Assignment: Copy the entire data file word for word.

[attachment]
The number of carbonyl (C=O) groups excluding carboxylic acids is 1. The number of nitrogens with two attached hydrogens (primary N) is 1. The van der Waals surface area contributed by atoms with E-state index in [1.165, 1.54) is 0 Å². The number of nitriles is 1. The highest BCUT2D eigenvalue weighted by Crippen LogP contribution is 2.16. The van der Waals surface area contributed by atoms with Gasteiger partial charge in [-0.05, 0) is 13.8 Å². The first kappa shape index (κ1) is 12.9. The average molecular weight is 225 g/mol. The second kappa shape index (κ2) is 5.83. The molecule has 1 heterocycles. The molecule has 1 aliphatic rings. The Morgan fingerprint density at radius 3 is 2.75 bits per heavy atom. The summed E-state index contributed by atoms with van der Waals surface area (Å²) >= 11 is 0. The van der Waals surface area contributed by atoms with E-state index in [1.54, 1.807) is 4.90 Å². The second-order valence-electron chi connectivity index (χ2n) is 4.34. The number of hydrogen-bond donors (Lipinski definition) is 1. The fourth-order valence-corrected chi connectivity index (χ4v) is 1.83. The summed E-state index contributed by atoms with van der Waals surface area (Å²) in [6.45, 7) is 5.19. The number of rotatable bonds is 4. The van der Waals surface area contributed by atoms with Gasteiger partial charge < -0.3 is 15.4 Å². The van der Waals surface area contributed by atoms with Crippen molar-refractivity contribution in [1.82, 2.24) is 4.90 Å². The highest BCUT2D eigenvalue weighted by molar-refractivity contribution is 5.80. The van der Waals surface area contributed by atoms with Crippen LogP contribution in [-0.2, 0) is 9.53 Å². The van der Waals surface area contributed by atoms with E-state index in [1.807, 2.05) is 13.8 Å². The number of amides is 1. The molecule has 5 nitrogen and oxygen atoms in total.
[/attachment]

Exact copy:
The number of carbonyl (C=O) groups excluding carboxylic acids is 1. The number of nitrogens with two attached hydrogens (primary N) is 1. The van der Waals surface area contributed by atoms with E-state index in [1.165, 1.54) is 0 Å². The number of nitriles is 1. The highest BCUT2D eigenvalue weighted by Crippen LogP contribution is 2.16. The van der Waals surface area contributed by atoms with Gasteiger partial charge in [-0.05, 0) is 13.8 Å². The first kappa shape index (κ1) is 12.9. The average molecular weight is 225 g/mol. The second kappa shape index (κ2) is 5.83. The molecule has 1 heterocycles. The molecule has 1 aliphatic rings. The Morgan fingerprint density at radius 3 is 2.75 bits per heavy atom. The summed E-state index contributed by atoms with van der Waals surface area (Å²) >= 11 is 0. The van der Waals surface area contributed by atoms with E-state index in [1.54, 1.807) is 4.90 Å². The second-order valence-electron chi connectivity index (χ2n) is 4.34. The number of hydrogen-bond donors (Lipinski definition) is 1. The fourth-order valence-corrected chi connectivity index (χ4v) is 1.83. The summed E-state index contributed by atoms with van der Waals surface area (Å²) in [6.45, 7) is 5.19. The number of rotatable bonds is 4. The van der Waals surface area contributed by atoms with Gasteiger partial charge < -0.3 is 15.4 Å². The van der Waals surface area contributed by atoms with Crippen molar-refractivity contribution in [1.82, 2.24) is 4.90 Å². The highest BCUT2D eigenvalue weighted by molar-refractivity contribution is 5.80. The van der Waals surface area contributed by atoms with Crippen LogP contribution in [-0.2, 0) is 9.53 Å². The van der Waals surface area contributed by atoms with E-state index in [1.807, 2.05) is 13.8 Å². The number of amides is 1. The molecule has 5 nitrogen and oxygen atoms in total.